2013 pump priming award recipient
Dr Andy Grant, King's College London
Investigating the contribution of transient receptor potential vanilloid 4 (TRPV4) to vascular dysregulation during sepsis.
Sepsis and septic shock are the leading causes of mortality in non-coronary intensive care units worldwide. Sepsis is a systemic inflammatory response syndrome triggered by infection (primarily bacterial) that can progress to septic shock, encompassing cardiovascular collapse, insufficient tissue perfusion and multi-organ failure. Clinical trials of potential interventions have been disappointing and treatment options remain highly inadequate. Consequently there is a strong drive to improve pre-clinical models of septic shock to better understand the molecular pathophysiology, facilitating the identification and screening of novel therapeutic interventions.
The cation channel TRPV4 is expressed in vascular endothelial cells. It is activated by endogenous stimuli such as shear stress and acetylcholine, leading to vasodilatation through stimulation of nitric oxide release or direct hyperpolarisation of vascular smooth muscle. Excessive TRPV4 activation leads to local vessel dysfunction, profound hypotension and circulatory collapse in mice. However TRPV4 effects on whole animal haemodynamics have been poorly studied, and the link between TRPV4 activity and vascular pathology has not been explored.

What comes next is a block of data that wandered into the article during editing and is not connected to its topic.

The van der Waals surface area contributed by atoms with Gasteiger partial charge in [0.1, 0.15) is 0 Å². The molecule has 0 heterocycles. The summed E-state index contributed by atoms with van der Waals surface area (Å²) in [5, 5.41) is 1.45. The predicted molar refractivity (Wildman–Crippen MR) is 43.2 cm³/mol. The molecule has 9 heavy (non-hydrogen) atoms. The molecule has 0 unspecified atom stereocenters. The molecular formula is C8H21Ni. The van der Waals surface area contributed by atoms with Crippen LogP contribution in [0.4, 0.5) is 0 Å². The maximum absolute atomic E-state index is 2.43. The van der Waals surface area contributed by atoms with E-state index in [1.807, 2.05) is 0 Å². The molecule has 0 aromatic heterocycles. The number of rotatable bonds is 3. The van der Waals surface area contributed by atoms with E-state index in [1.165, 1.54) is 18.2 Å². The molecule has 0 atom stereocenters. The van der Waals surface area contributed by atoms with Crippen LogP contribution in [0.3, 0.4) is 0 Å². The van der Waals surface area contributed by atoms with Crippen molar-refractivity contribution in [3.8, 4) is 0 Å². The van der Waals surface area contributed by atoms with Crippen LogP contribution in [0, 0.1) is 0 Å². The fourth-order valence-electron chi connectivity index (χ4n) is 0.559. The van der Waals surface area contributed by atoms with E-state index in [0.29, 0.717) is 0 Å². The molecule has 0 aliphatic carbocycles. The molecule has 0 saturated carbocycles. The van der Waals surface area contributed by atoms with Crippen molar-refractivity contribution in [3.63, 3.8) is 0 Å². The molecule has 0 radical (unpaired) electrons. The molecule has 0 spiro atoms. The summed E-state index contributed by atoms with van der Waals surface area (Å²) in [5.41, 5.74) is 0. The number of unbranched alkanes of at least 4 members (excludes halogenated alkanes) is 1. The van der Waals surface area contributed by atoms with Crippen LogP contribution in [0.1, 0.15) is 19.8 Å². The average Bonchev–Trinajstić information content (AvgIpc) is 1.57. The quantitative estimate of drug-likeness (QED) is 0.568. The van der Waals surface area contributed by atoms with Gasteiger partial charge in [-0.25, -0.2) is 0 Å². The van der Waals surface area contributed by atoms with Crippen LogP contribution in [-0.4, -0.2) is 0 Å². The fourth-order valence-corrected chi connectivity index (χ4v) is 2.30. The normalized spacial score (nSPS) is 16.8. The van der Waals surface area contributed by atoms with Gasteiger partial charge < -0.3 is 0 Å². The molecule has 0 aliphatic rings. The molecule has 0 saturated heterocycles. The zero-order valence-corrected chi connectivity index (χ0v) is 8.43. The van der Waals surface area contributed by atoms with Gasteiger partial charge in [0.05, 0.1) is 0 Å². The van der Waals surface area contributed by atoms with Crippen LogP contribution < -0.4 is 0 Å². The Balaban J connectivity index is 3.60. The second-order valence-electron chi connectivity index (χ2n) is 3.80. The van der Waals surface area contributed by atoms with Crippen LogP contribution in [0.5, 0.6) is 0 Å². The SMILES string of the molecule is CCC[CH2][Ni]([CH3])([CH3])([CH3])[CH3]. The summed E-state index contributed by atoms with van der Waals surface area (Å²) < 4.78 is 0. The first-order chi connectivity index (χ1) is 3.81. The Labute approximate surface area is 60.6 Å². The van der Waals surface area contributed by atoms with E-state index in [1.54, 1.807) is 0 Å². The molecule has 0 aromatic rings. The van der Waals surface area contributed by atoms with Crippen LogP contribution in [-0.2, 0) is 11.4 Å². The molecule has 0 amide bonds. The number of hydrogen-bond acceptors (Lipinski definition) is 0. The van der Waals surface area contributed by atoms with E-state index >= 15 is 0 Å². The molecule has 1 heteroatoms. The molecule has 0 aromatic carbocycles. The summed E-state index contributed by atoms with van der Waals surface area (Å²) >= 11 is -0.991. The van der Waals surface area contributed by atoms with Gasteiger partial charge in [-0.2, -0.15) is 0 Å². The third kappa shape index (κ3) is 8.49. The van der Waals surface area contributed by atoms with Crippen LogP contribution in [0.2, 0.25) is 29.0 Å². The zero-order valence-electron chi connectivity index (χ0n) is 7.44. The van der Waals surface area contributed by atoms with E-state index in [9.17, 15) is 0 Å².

Our preliminary studies in cultured murine and bovine endothelial cells data suggest that TRPV4 activity is increased by exposure to bacterial products or inflammatory cytokines linked to sepsis. We therefore hypothesise that exposure to bacterial products / inflammatory cytokines during sepsis causes excessive activation of TRPV4. In turn, dysregulation of TRPV4-dependent vasorelaxation contributes to the cardiovascular collapse observed clinically. To fully understand the role of this channel in regulating systemic vascular function, in vivo model systems are required.
In this project we will undertake preliminary studies comparing the cardiovascular phenotype of TRPV4 knockout mice to wild type mice with or without a TRPV4 selective antagonist, in order to assess the effects on blood pressure and microcirculatory flow, under naïve and septic conditions.